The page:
“Tempering is a heat treatment technique applied to ferrous alloys, such as steel or cast iron, to achieve greater toughness by decreasing the hardness of the alloy” (Wikipedia). I refer to this as an analogy to the process of God perfecting His love in us toward others, especially for our spouse. We often resist the “heat treatment” process God take us through to develop His character in us. But He allows testing to strengthen relationships rather than weaken them.
Of all the character qualities God is honing in us, love is the most difficult. In its true sense, love is a quality that gives sacrificially to someone else we value, whether we think they deserve it or not. God teaches us this quality because of the image God has placed in human beings (Genesis 1:26).
As we have noted before, the marriage institution is designed to be a direct reflection of the Creator. Therefore, love must start at the level of God’s design, “agape – sacrificial love”. Our culture and experience has influenced our understanding of love so that it is degraded to a point that the word is used with no personal commitment behind it. Please read the following verses and honestly allow the Holy Spirit to convict you of areas in your love for your spouse that need surgical repair. Ask Him to renew your mind and heart with this truth, and then put it into practice.
“Love is patient and kind; love does not envy or boast; it is not arrogant or rude. It does not insist on its own way; it is not irritable or resentful; it does not rejoice at wrongdoing, but rejoices with the truth. Love bears all things, believes all things, hopes all things, endures all things.” (1 Corinthians 13:4–7).
Among so many principles that apply to marriage, I think true forgiveness toward the other person is a serious test of what a marriage is made of. Though as believers in our Lord Jesus, we have received the greatest act of forgiveness by God through His Son, we seem to have a very hard time forgiving each other on a horizontal level. Why is this?
Paul addresses this issue in a general sense when he says, “bearing with one another and, if one has a complaint against another, forgiving each other; as the Lord has forgiven you, so you also must forgive” (Colossians 3:13, also Ephesians 4:32). When someone says to me, ‘I can’t forgive so-and-so because…’, I ask them to read this verse in its context. Then I ask, ‘what if God said the same to you because of all your sins against Him?’
God’s forgiveness toward us is very humbling and makes us realize that forgiving another imperfect person is far different than a perfect God forgiving a sinful man or woman. Put in that perspective I can understand why Paul put the two situations in contrast to each other. I want to forgive my spouse considering what God has done for me. This requires showing forgiveness in my attitude toward the other person. This springs from the heart, not just mouthing words that are empty. As a child of God, I have the same basis to forgive another person as God had in forgiving me – His Son! This test will show how we are drawing from the grace we have in Christ for our marriage.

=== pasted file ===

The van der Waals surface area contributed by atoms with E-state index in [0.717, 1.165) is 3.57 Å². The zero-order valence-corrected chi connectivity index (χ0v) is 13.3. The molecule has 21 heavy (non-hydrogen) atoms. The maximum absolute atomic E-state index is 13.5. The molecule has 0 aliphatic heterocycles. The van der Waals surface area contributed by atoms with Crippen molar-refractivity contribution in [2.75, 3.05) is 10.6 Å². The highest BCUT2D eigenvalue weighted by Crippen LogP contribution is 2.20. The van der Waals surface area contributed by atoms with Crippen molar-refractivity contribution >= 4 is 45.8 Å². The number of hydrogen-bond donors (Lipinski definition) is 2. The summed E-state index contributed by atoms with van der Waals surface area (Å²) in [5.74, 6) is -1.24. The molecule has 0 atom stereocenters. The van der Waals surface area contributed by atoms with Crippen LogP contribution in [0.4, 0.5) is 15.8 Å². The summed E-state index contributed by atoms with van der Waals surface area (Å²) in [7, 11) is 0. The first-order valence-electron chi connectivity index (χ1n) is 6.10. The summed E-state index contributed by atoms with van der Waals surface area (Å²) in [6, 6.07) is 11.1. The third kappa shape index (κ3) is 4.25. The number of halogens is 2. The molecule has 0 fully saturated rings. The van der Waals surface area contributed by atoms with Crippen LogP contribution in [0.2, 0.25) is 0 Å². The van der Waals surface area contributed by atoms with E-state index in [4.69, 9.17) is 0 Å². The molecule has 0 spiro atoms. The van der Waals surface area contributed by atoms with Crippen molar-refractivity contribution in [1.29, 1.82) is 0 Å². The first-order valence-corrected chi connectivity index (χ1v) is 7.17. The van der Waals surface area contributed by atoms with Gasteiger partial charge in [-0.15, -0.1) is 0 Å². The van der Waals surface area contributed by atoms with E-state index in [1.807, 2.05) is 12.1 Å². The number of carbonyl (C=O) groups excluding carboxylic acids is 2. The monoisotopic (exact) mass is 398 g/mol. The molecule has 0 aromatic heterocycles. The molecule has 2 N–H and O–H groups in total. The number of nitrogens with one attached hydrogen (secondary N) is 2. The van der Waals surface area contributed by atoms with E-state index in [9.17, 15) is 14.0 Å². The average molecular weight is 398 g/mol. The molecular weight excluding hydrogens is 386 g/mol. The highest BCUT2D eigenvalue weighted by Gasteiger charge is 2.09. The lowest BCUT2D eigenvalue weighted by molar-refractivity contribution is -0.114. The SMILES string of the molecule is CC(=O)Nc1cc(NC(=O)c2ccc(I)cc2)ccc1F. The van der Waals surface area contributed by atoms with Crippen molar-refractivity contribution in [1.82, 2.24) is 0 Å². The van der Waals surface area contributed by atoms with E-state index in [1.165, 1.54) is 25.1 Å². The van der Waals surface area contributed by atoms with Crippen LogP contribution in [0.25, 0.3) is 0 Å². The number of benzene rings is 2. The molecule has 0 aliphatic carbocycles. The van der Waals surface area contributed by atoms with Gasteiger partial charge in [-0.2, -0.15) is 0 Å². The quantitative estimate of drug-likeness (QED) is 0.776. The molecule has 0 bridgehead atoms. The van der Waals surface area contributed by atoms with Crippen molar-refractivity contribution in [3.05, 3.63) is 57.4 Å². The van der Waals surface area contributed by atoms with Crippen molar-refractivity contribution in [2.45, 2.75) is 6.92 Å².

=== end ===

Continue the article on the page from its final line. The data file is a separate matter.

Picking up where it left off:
“A happy marriage is the union of two good forgivers.” Ruth Graham
As we have observed from previous blogs, God designed marriage to reflect Himself as the creator. But this unique opportunity is not forever. Testing the Lord about the resurrection state, the Sadducees tried to put Jesus in a corner about marriage in heaven.
“And Jesus said to them, “The sons of this age marry and are given in marriage, but those who are considered worthy to attain to that age and to the resurrection from the dead neither marry nor are given in marriage, for they cannot die anymore, because they are equal to angels and are sons of God, being sons of the resurrection” (Luke 20:34–36).
We understand from this text that God intended marriage to be an institution for our time on earth. In the “age” to come, the resurrection, when God will gather His children “and we will always be with the Lord” (1 Thessalonians 4:17), there will no longer need to be a public witness to the world of what marriage represents because it will have its fulfillment in the marriage of the Lamb (Revelation 19:6-9). This places all the more extreme importance on our marriages now. You and I have only this one opportunity to get this principle right and with the Spirit’s help, and reflect the Designer.
“We were made to admire, respect and love someone who has a purpose bigger than ourselves, a purpose centered on God’s untiring work of calling His people home to His heart of love.” (Gary Thomas, Sacred Marriage, Zondervan, 2015, page 243)
In speaking with a couple the other day about some difficulties they were facing, I discovered that they never pray together. My mind immediately went to Peter’s first letter where he addresses wives and husbands and their relationship with each other and its impact on their prayers. He is very concerned that “husbands, live with your wives in an understanding way…since they are heirs with you of the grace of life, so that your prayers may not be hindered” (1 Peter 3:7).